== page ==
Hi all, I´m working in a poultry farm including both broiler and layers. Lately, we have observed lameness in broiler chickens between age of 2 weeks up to 3 weeks with a prevalence of 3% with higher prevalence in customer level, what do you think about the causes of this lameness?
Being lameness noted in both broiler and layer chicks, the following factors may be causing it:
1 Disease AE breeder vaccination ,Chicken anemia, Reo 2 Nutritional Calcium Phos source like DCP or MCP or feed contamination bacterial, Mycotoxin etc. Thirum pioson level in Maize etc 3 Hatchery incubation like humidity and Temperature variations , hatchery contamination Stap etc. 4.Hot and humid brooding conditions where in feed consumption is suboptimal
Could you check the level of Calcium in the Prestarter? It could be very high, more than 1%. Could you try to use less than 1%? and maybe the calcium source from marine origen? Also try using less phosphorus, maybe it could be higher.
beding can cause lamness caked bedding wet bediing leading to pododermatitis and also this will cause athritis due bacterial and viral infection.nutrition like vitamin d, calcium and phosphorus phosphorus defience and mycotoxins then dychrondoplasia
But bear in mind that the lameness was only happened in broiler after they feeding in the same feed with layer( for experiment only) then the broilers show lameness but not in layers, have any experiences happen related to ours.
it's primarily because of Ca/P deficiency. to recover the problem you can check the quality of raw material in use, or you may also be using phytases with wrong specs. or even you should check it at mixing level either it's being mixed improperly
You do not say anything about the nature of the lameness. Are the joints affected? THe feet? The muscles? Has any histopathology been done? Do you have eccess to any laboratory that could undertake satisfactory follow up to determine the cause?
If an obvious nutritional component has been ruled out, reovirus should be assessed by histopathology and virus isolation. Collect tendon groups and heart for histopathology; the same tissue can be used for virus isolation or PCR.
Dear Fikreslsie dawit ,
Causes of lameness could be attributed to bacterial chondronecrosis and osteomyelitis ( entry of pathogenic through gut and then localisation in bone plate of femur and tibia mediated by feed toxins . Testing of Dicalcium Phosphate for bacterial contamination and fungi is inevitable if it is sourced from animal origin ( Bone based DCP harbouring Clostridia E coli and bacillus ) and for fluorine toxicity if from rock phosphate . Also analyse microbial contamination of animal protein sources used in feeds .These recommendations are based on ruling out the possibilities of other cuases of lameness ( Infectious , Nutritional and Management origins )
Dr Rakesh Nimbalkar
Comsultant - Poultry Nutritionist
Polchem Hygiene Laboratories Private Limited
HiEvery body;I think we must knew firstly this lameness appear at what age and all circumstances par example lameness causes -muscles affection or nerve affection or joints affection bone affection -----------------for muscles white muscles diseases-A,E diseases ND Merck etc--------------------------------------------------------- ---calcium deficiencies-vitamin d deficiencies -calcium phosphorus ratio ----nutritional causes.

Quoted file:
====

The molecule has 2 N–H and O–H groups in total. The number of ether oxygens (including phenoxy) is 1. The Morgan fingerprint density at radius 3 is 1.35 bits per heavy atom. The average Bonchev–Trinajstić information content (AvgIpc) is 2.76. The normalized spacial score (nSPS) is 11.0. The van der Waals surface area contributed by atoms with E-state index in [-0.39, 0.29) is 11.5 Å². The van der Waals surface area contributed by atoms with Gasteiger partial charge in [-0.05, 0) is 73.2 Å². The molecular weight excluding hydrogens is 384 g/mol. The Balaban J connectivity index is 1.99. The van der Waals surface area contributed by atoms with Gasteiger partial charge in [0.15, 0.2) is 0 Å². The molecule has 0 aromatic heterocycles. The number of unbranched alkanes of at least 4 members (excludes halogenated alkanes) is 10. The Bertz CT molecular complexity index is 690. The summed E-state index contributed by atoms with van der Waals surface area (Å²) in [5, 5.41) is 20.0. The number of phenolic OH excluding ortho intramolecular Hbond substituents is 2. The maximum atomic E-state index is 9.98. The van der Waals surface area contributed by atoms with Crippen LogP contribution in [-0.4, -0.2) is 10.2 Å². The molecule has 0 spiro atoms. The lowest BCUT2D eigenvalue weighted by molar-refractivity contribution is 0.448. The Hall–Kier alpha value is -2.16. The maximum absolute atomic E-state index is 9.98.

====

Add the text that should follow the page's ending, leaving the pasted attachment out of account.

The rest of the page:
joint affection as sending or dis sending-staphylococci-mycoplasma synovie--
I think you need to state clearly the nature of lameness you are dealing with. For example,
1. which part of the chicken is affected?, the joints? (coxofemural, hock, tarsometatarsal),
2. are the affected areas swollen or not?
3. is the lameness unilateral or bilateral?
Let me suggest a list of differentials
1. Reoviral arthritis
2. Avian streptococcosis
3. Avian staphylococcosis
4. Pullorum disease
5. Femural head necrosis
Nutritional deficiency: calcium-phosphorus in balance
Lameness is a persistent problem in broiler flock, mainly faced after 2nd week of age. It is a multidimensional problem, if feed is not the cause then the 2nd possible cause is infectious & 3rd is managemental, but it become worse when it is infectious with poor husbandry. Sometimes lower brooding temperature is also invovled in lameness at early age, or some time over weight too, but if management is appropriate then lameness is not a big problem for flock.
Lameness in broiler chickens is becoming a common problem mostly associated with genetic selection for rapid growth, management and infection. Bone and Joint infection as well skeletal abnormalities as linked with fast in growth during the first weeks of life. Rapid weight gain causes excessive torque and shear forces at the articular surface of the femur, tibia and the free thoracic vertebra in particular and this predisposes bird to injury and infection. Thus at farm level: prevention of lameness should take in consideration the following:
(1) Ensure feeds have well balanced calcium/phosphorous ratio-check with your feed manufacturers
(2) Reduce light hours (1-2hours) from commonly 23 hours used to reduce amount of feed
(3) Do rational feed regime by providing high energy-high protein- then low energy -low protein every after 2 weeks,
Thanks All, I fully agree with Prof. Dr. Hafez. Anyway, There are many factors affecting Lameness in broiler chicks (chick quality, genetic, feed and farming management), but we have to clarify the case accurately to solve the problem.
Thanks, Hope you my find useful Salah El-Safty, Ph.D.